In simpler terms, what this means is that a hacker could use this exploit to gain partial cryptographic keys used by other programs running on the target computer.
While related to the recent Spectre and Meltdown security flaws, this one is different in two ways. First, it’s not quite as severe as the formerly discovered flaws in scope or scale. To make use of this, one would require an incredibly exotic attack that would simply be beyond the capabilities of most hackers.
Also, it should be noted that where Spectre and Meltdown impacted dozens of chipsets dating back more than a decade, the “Lazy FP State Restore” flaw only impacts chips beginning at Sandy Bridge.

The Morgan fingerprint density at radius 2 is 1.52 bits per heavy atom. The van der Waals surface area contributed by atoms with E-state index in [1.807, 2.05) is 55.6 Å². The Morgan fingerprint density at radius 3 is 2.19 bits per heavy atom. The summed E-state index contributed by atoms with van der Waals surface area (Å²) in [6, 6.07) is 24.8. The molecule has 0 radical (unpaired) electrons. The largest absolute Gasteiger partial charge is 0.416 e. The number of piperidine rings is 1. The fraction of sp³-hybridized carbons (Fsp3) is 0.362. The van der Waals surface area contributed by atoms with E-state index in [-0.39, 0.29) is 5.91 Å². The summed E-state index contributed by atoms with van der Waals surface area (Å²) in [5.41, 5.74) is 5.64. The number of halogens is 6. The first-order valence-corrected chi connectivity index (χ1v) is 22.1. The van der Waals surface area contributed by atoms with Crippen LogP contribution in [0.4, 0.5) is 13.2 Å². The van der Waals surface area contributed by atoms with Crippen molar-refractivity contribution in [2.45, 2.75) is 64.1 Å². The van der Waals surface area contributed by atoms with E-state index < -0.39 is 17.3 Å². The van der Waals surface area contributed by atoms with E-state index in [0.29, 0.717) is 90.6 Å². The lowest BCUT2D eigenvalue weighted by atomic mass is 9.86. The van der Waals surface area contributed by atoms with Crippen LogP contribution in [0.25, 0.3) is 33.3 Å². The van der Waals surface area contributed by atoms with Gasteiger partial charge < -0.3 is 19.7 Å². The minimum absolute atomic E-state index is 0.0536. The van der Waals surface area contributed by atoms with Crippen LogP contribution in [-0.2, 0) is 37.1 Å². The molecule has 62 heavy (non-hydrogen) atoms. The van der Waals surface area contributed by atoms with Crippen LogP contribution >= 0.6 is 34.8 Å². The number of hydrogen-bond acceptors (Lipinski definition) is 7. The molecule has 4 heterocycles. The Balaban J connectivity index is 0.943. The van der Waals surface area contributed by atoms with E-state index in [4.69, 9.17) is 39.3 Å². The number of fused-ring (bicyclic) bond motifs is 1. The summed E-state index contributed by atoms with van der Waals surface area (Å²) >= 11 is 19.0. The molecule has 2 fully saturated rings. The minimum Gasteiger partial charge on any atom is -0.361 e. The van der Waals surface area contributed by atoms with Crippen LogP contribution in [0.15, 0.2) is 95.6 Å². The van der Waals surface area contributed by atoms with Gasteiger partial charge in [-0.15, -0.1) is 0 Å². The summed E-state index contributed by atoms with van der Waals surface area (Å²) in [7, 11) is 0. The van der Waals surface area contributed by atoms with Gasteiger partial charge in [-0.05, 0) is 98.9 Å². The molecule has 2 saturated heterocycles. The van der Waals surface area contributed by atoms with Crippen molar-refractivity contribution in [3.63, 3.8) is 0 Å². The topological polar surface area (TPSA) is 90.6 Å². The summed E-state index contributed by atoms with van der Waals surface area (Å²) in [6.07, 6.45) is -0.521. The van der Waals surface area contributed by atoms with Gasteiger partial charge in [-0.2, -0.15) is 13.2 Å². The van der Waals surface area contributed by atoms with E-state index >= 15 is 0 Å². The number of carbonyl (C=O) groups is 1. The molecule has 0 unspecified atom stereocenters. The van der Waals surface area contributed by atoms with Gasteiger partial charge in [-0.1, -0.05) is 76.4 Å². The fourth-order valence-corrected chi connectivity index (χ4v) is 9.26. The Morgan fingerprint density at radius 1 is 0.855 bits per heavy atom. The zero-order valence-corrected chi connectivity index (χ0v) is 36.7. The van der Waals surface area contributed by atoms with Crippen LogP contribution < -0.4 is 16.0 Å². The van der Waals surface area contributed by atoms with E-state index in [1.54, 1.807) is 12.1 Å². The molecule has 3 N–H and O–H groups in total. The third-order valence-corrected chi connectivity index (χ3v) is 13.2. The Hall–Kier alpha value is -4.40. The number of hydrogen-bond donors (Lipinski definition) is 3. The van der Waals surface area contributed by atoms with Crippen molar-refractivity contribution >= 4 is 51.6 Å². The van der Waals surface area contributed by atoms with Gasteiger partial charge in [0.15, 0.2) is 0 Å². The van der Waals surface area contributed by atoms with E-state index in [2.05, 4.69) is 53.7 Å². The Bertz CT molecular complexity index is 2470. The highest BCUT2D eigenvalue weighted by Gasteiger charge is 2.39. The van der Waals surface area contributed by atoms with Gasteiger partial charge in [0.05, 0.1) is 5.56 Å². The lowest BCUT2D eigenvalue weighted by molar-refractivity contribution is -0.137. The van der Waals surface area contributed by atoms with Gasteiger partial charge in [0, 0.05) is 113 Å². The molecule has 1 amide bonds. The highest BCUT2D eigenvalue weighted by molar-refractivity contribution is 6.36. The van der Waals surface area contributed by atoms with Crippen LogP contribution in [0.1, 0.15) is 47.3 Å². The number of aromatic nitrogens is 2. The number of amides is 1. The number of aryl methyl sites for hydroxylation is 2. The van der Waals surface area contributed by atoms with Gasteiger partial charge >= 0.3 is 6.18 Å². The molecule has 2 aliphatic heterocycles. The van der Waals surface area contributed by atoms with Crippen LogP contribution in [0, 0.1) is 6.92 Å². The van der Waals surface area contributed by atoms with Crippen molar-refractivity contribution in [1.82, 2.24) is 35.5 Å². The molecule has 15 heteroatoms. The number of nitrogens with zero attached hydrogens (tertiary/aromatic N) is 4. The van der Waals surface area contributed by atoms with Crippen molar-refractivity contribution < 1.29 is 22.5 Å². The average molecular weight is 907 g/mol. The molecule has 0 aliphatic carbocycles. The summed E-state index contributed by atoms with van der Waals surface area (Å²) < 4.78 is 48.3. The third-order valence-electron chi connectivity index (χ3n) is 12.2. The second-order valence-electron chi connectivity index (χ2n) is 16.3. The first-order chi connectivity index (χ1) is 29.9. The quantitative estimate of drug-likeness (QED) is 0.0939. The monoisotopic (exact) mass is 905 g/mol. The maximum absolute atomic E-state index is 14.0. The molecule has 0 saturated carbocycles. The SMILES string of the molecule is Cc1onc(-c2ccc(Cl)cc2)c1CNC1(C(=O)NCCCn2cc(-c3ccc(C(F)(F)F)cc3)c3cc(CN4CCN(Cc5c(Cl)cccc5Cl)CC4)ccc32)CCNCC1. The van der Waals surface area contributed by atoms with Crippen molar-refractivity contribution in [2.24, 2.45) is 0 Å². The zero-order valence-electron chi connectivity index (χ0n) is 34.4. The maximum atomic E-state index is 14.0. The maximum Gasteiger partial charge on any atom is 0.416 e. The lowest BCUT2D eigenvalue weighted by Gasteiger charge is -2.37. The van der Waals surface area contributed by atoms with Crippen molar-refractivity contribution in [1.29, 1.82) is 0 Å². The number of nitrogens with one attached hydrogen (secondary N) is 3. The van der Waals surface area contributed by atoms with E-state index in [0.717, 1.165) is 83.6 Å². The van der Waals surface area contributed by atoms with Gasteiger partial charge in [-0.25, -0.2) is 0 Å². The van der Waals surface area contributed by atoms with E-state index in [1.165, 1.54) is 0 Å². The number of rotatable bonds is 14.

The other key difference is that the flaw in this case, does not reside in the hardware. That’s good news for businesses of all shapes and sizes, because it means that when Intel and their hardware vendors have a patch ready, it will be quick and relatively painless to install it.
Unfortunately, since the initial discovery of Spectre and Meltdown, a number of variants of those flaws have emerged, and now this new one. It’s unlikely that this will be the last we’ve seen of these types of issues, so if you’re using Intel equipment, brace yourself. There’s likely more to come.